Maybe There Actually Is a Way to Monetize Online Video

Upstart YuMe Can Track Content as It Travels Across Web

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LOS ANGELES -- Because his face is obscured by a black ninja's mask, it's impossible to tell if Kent Nichols ever smiles. More than likely, though, there's no scowl behind his cowl: The 34-year-old co-creator and star of the popular "Ask a Ninja" video blog and website inked a seven-figure deal with online-ad-sales concern Federated Media in January, and a six-figure book deal with Crown Publishing last month.
YuMe Newtworks will announce its latest client next week:, a beauty, fashion and entertainment-gossip video website aimed at teens and young-adult girls that's relaunching this week. YuMe has developed the capability to track and monetize's video content across nearly all distribution partners.

"I'm a filmmaker at heart," Mr. Nichols said, "But the Sundance model was crazy: So few movies ever get distributed that I couldn't lie to my family with a straight face."

Instead, Mr. Nichols hit up "anyone with a mortgage" in his family for dough, scrounged up $60,000, and took his ninja-as-Dear Abby shtick online in November 2005. A couple months later, the blog was featured on Apple's iTunes, and traffic stealthily and steadily climbed.

Deluge of web-video content
But with a deluge of web video -- both ninja and ninja-free -- available today, following Mr. Nichols' build-your-own-brand model might seem a little crazy, too. The most popular online video seems to be from one-hit wonders: That ubiquitous Korean kid playing Pachelbel's Canon on his electric guitar last summer won't be retiring anytime soon, so it's not even worth trying to bottle and sell lightning, right?

Actually, maybe it is -- as of this week.

"YouTube and [Yahoo's] Overture have convinced everybody that the best way to advertise is through them," said YuMe Networks CEO and co-founder, Jayant Kadambi. "But television advertisers don't buy channels; they buy shows that fit their demographics. Yet online, advertisers are forced into specific websites."

If advertisers aren't particularly well-served by the "anything goes" menu of shared-video sites, neither, it seems, are video publishers: For highly trafficked content creators, sites such as YouTube sometimes just leach audiences from what really goes ka-ching: their own websites. (Fully half of Ask A Ninja's exposure comes directly from its own website. Said Mr. Nichols, "It's hard when it goes viral.")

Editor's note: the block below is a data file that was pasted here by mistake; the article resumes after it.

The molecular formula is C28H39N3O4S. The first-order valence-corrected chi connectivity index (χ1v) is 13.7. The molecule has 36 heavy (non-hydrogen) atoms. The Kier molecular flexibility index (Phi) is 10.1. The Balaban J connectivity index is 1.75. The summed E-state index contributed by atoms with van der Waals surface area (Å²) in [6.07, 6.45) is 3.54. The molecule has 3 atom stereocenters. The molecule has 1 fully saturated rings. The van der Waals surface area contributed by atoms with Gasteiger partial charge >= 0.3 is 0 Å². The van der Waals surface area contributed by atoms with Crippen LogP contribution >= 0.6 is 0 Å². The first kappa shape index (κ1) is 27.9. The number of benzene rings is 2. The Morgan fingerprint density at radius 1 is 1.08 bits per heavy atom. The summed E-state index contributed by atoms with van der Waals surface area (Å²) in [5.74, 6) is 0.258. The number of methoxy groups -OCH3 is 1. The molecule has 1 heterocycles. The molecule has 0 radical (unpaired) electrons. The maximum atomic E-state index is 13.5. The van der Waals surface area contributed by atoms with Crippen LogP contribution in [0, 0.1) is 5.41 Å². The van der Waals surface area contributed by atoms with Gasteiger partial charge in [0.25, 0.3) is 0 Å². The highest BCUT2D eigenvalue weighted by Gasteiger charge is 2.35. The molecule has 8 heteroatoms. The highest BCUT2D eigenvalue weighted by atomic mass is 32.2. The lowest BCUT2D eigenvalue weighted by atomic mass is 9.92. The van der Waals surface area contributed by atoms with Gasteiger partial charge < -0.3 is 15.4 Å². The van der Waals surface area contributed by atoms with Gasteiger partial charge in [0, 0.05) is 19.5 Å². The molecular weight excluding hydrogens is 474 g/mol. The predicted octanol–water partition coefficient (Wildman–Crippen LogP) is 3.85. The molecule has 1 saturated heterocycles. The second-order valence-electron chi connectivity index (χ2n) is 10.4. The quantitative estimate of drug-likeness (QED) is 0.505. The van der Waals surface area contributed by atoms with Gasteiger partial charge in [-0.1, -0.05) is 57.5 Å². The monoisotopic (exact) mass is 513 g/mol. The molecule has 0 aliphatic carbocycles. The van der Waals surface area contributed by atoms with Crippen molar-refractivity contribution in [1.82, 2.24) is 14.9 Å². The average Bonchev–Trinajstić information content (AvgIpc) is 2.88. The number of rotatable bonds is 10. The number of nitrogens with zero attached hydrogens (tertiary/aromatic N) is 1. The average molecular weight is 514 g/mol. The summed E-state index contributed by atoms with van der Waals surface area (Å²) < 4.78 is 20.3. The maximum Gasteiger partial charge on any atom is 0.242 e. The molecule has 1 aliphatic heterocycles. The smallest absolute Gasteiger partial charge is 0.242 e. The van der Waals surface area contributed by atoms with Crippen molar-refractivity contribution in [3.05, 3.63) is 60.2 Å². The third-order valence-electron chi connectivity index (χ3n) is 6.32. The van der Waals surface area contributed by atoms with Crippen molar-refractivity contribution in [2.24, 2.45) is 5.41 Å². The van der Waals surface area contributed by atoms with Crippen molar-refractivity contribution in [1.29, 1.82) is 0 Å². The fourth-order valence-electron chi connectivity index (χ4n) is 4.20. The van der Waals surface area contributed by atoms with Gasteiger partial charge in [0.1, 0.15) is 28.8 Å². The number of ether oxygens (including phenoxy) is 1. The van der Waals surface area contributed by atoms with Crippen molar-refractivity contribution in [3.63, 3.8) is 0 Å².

Looking to measure
On Monday, Mr. Kadambi's Redwood City, Calif.-based YuMe Newtworks will announce its latest client:, a beauty, fashion and entertainment-gossip video website aimed at teens and young-adult girls that's relaunching this week. YuMe has developed the capability to track and monetize's video content across nearly all distribution partners -- even shared-video sites such as Veoh or Brightcove. That's something no other content publisher has been able to do.

"We're starting with professional content creators, because they have mass," admitted Mr. Kadambi, "But is really just a proxy for that Korean kid with the guitar."

As such, YuMe is leaving a trail of breadcrumbs for bigger content players, such as broadcast TV networks, who might have the rights to syndicate their content, but don't have the practical means to release it into the wilds of the web and still make money on it.

"As the online economy develops, ad-supported video clearly works better than videos where users have to pay," said Brent Weinstein, head of United Talent Agency's online division, who also represents Ask A Ninja. "That said, the ad dollars only really make sense when you've got the largest possible audience. If you want to sell advertising, it can't prohibit you from reaching the largest possible audience."

Coming to terms with portals
For YuMe and its clients, coming to terms with the web's biggest portals remains a significant problem: If portals such as AOL and MSN are predicated on selling their own advertising, why would they ever want to carry video with someone else's ads?

"There are a few portals that say 'No!' to your selling ads right off the bat," said E.C. Morgan, the CEO of Soma Management. "But right now it's the Wild Wild West: Most sites, like Veoh, are willing to negotiate and split the profits 65/35 in favor of whomever's selling of the ads."

But even the biggest shared-video players' reluctance may be changing in the face of syndicators' success: On May 15, MySpace announced a plan to provide entertainment and news video channels on its site, with ad-supported content via The New York Times, National Geographic and Reuters, though MySpace execs were mum about the advertising model for the videos, and on whether MySpace or its partners would sell the ads. Close competitor YouTube's expressed policy is that video with ads not sold by YouTube is a violation of its terms of use, though YouTube PR execs there declined to speak about the near-term future of that stipulation.

Will content creators forgo mega-portals that won't share the wealth with them?

YuMe's Mr. Kadambi is optimistic: "That's a decision for the content owner. I tend to subscribe to the theory that the content owners have a lot of control."
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